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March 23, 2006
Book Review--Responsible Investment
    by Bill Baue

An impressive and wide-ranging list of contributing writers advance a balance between elucidating the strengths of socially responsible investing while also exposing its weaknesses.


On first glance, the most impressive aspect of Responsible Investment (Greenleaf 2006) is its list of contributors--"a 'who's who' of leading UK SRI thinkers and practitioners, together with a savory salting of other EU and US experts," according to SustainAbility founder John Elkington. They include Sarah Forrest and Tony Ling of Goldman Sachs, Matthew Kiernan of Innovest, The Rise of Fiduciary Capitalism authors Jim Hawley and Andrew Williams, Bob Monks of Lens, Emma Whitaker of Mercer, and Raj Thamotheram of Universities Superannuation Scheme (USS).

Editors Rory Sullivan and Craig Mackenzie of Insight Investment are to be applauded not only for corralling such a wide-ranging, intelligent, and experienced group of writers, but also for a more subtle aspect of this indispensable volume on socially responsible investing (SRI). Messrs. Sullivan and Mackenzie frame the book with a set of questions, including whether SRI actually improves corporate governance, social, ethical, and environmental (GSEE) performance, and whether SRI enhances financial performance for investors. While the second question has received much attention, the first question, which really gets at the fundamental foundation of SRI, has slipped under the radar.

Also framing the book's structure is a dual focus on SRI strategies, first on enhanced analysis (the term emerging to describe the integration of GSEE factors into financial analysis) and engagement (a euphemism for the more charged term of shareowner activism). The authors state that enhanced analysis can identify opportunities to boost financial performance. The diverging lines charting the aggregate financial performance from 1994 to 2004 of companies that qualify for SRI at Morley Fund Management (which climbed) and those that do not (which descended) illustrate this strikingly.

However, Messrs. Sullivan and Mackenzie temper the implicit assumption advanced by many of the contributors correlating enhanced analytics with enhanced financial performance by pointing out that corporate irresponsibility can also boost financial performance in the short term. They also point out that enhanced analytics are by no means cheap, begging the question of whether any financial benefit they bring is counterbalanced by their expense.

More importantly, Messrs. Sullivan and Mackenzie ask the less-oft posed question: what impact does enhanced analysis have on actually bringing about more responsible corporate behavior? Ostensibly this is the goal of SRI.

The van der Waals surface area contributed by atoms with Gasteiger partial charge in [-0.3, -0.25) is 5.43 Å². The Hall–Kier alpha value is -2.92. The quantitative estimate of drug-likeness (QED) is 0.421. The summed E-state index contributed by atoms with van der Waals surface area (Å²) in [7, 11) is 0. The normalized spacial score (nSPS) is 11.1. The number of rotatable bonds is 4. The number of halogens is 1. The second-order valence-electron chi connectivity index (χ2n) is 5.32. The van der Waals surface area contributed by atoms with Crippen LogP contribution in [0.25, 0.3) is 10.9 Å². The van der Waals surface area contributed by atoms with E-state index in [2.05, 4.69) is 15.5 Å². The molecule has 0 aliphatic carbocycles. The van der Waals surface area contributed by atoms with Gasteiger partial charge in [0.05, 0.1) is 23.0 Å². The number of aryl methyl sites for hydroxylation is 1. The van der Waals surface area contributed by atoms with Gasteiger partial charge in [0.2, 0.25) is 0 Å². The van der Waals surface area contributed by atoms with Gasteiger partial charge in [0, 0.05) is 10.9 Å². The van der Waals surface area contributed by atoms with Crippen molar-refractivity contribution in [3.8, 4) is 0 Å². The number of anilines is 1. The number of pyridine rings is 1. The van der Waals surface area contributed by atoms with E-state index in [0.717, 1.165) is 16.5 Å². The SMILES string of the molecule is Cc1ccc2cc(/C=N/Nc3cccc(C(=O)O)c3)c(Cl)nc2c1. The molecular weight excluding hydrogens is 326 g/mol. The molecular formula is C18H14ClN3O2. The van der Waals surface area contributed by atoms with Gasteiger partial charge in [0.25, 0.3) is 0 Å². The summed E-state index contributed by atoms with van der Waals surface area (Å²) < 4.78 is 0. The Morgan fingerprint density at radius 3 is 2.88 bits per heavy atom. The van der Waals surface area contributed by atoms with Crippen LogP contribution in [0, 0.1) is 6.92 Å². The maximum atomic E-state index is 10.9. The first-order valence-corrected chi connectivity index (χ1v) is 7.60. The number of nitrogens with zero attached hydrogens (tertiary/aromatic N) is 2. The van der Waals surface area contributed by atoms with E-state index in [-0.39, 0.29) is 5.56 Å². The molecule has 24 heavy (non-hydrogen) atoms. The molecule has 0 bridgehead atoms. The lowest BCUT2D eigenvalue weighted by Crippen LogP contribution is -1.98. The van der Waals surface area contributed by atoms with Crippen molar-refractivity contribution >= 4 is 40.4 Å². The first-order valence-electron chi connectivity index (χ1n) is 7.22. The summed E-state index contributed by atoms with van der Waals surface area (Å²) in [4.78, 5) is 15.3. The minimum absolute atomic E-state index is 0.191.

"There is considerable support in Chapters 4-12 that SEE risks may be inaccurately priced and that enhanced analysis may allow investors to exploit this inefficiency," they write. "However, there is very little discussion of whether or how this will have an effect on the behavior of corporate management."

"It is generally assumed by the authors of these chapters that enhanced analysis will be socially useful, although it is not clear that the various authors have a clear view on why this might be the case; the evidence presented in the various chapters for or against this view is correspondingly weak," they continue. "Further research is needed to cast light on this question."

The book documents many ways in which engagement can lead to more responsible corporate behavior (as well as citing evidence correlating active ownership with financial outperformance.) Messrs. Sullivan and Mackenzie do not content themselves with patting SRI on the back, however; their choice of contributors ensures critical commentary on engagement.

For example, Peter Frankental of Amnesty International praises SRI engagement as a necessary conduit between business and activists, but he also points out the limitations of engagement, such as its reliance on framing issues in financial terms or its skittishness of threatening divestment. In the very next chapter, Ralph Edmondson and Adrian Payne of British American Tobacco express frustration that SRI analysts (those using a best-in-class approach that does not preclude tobacco) fail to engage the company more actively. And Raj Thamotheram presents a "critical perspective on activism," outlining the structural and self-imposed constraints institutional investors experience, such as the lack of capacity for engagement and lack of coordination between shareowner activists.

"If the objective is to make the kind of responsible investment strategies described in this book the norm, rather than the exception, it is important that pension funds and other institutional asset owners ensure that their long-term, broadly based interests are fully reflected in the way their assets are invested in practice," conclude Messrs. Sullivan and Mackenzie. "The mainstreaming of responsible investment still has a long way to go."

 

 
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